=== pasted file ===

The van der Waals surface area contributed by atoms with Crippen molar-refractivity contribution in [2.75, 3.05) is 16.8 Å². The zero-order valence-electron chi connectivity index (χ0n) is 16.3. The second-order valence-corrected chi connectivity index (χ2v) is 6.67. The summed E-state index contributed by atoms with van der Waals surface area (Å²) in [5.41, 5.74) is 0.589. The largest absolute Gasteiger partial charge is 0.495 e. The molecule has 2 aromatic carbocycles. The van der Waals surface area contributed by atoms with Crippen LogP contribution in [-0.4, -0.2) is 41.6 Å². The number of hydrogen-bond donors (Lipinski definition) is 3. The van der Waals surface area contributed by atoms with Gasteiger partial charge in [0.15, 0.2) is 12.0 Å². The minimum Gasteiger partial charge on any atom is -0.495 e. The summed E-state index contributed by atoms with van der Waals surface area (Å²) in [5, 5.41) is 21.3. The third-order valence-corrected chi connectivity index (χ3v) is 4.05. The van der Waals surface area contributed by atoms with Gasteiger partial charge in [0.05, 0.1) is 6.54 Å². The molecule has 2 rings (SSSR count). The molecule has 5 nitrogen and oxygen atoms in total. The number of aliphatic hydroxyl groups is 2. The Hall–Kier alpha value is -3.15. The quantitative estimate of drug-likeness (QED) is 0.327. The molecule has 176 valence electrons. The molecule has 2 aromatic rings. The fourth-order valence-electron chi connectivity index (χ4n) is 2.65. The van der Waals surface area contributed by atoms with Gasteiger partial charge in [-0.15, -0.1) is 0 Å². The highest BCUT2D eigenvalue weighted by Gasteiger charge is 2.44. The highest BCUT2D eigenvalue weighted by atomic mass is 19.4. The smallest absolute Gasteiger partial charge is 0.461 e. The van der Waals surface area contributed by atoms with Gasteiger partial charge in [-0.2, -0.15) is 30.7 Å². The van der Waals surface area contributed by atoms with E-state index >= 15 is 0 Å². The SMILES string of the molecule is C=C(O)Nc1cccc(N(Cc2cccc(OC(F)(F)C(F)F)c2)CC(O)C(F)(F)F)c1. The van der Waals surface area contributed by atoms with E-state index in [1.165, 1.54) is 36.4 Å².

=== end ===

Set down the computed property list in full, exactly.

The van der Waals surface area contributed by atoms with Crippen molar-refractivity contribution in [2.75, 3.05) is 16.8 Å². The zero-order valence-electron chi connectivity index (χ0n) is 16.3. The second-order valence-corrected chi connectivity index (χ2v) is 6.67. The summed E-state index contributed by atoms with van der Waals surface area (Å²) in [5.41, 5.74) is 0.589. The largest absolute Gasteiger partial charge is 0.495 e. The molecule has 2 aromatic carbocycles. The van der Waals surface area contributed by atoms with Crippen LogP contribution in [-0.4, -0.2) is 41.6 Å². The number of hydrogen-bond donors (Lipinski definition) is 3. The van der Waals surface area contributed by atoms with Gasteiger partial charge in [0.15, 0.2) is 12.0 Å². The minimum Gasteiger partial charge on any atom is -0.495 e. The summed E-state index contributed by atoms with van der Waals surface area (Å²) in [5, 5.41) is 21.3. The third-order valence-corrected chi connectivity index (χ3v) is 4.05. The van der Waals surface area contributed by atoms with Gasteiger partial charge in [0.05, 0.1) is 6.54 Å². The molecule has 2 rings (SSSR count). The molecule has 5 nitrogen and oxygen atoms in total. The number of aliphatic hydroxyl groups is 2. The Hall–Kier alpha value is -3.15. The quantitative estimate of drug-likeness (QED) is 0.327. The molecule has 176 valence electrons. The molecule has 2 aromatic rings. The fourth-order valence-electron chi connectivity index (χ4n) is 2.65. The van der Waals surface area contributed by atoms with Gasteiger partial charge in [-0.15, -0.1) is 0 Å². The highest BCUT2D eigenvalue weighted by Gasteiger charge is 2.44. The highest BCUT2D eigenvalue weighted by atomic mass is 19.4. The smallest absolute Gasteiger partial charge is 0.461 e. The van der Waals surface area contributed by atoms with Gasteiger partial charge in [-0.2, -0.15) is 30.7 Å². The van der Waals surface area contributed by atoms with E-state index >= 15 is 0 Å². The SMILES string of the molecule is C=C(O)Nc1cccc(N(Cc2cccc(OC(F)(F)C(F)F)c2)CC(O)C(F)(F)F)c1. The van der Waals surface area contributed by atoms with E-state index in [1.165, 1.54) is 36.4 Å².